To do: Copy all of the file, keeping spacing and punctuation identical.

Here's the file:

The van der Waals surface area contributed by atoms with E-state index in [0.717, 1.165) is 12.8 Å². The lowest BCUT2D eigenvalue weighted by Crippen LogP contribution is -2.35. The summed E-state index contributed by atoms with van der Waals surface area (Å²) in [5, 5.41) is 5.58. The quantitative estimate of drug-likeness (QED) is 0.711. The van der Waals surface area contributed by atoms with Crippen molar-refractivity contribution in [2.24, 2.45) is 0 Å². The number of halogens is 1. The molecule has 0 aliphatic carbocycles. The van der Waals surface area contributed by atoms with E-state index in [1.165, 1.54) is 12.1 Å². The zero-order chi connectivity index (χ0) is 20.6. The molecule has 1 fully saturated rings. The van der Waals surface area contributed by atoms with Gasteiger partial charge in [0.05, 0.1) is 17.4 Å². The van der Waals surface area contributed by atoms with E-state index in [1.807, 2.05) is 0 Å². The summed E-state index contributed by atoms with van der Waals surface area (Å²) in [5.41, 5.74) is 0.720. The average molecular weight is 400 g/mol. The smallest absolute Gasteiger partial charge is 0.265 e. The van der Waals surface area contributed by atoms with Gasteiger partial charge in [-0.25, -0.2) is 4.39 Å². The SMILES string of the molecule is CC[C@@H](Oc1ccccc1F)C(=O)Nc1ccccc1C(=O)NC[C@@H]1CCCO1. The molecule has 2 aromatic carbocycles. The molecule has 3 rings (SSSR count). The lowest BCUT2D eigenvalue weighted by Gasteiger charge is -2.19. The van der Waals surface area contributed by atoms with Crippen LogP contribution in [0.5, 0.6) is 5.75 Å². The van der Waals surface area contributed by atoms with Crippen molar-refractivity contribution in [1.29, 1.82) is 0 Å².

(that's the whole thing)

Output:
The van der Waals surface area contributed by atoms with E-state index in [0.717, 1.165) is 12.8 Å². The lowest BCUT2D eigenvalue weighted by Crippen LogP contribution is -2.35. The summed E-state index contributed by atoms with van der Waals surface area (Å²) in [5, 5.41) is 5.58. The quantitative estimate of drug-likeness (QED) is 0.711. The van der Waals surface area contributed by atoms with Crippen molar-refractivity contribution in [2.24, 2.45) is 0 Å². The number of halogens is 1. The molecule has 0 aliphatic carbocycles. The van der Waals surface area contributed by atoms with E-state index in [1.165, 1.54) is 12.1 Å². The zero-order chi connectivity index (χ0) is 20.6. The molecule has 1 fully saturated rings. The van der Waals surface area contributed by atoms with Gasteiger partial charge in [0.05, 0.1) is 17.4 Å². The van der Waals surface area contributed by atoms with E-state index in [1.807, 2.05) is 0 Å². The summed E-state index contributed by atoms with van der Waals surface area (Å²) in [5.41, 5.74) is 0.720. The average molecular weight is 400 g/mol. The smallest absolute Gasteiger partial charge is 0.265 e. The van der Waals surface area contributed by atoms with Gasteiger partial charge in [-0.25, -0.2) is 4.39 Å². The SMILES string of the molecule is CC[C@@H](Oc1ccccc1F)C(=O)Nc1ccccc1C(=O)NC[C@@H]1CCCO1. The molecule has 2 aromatic carbocycles. The molecule has 3 rings (SSSR count). The lowest BCUT2D eigenvalue weighted by Gasteiger charge is -2.19. The van der Waals surface area contributed by atoms with Crippen LogP contribution in [0.5, 0.6) is 5.75 Å². The van der Waals surface area contributed by atoms with Crippen molar-refractivity contribution in [1.29, 1.82) is 0 Å².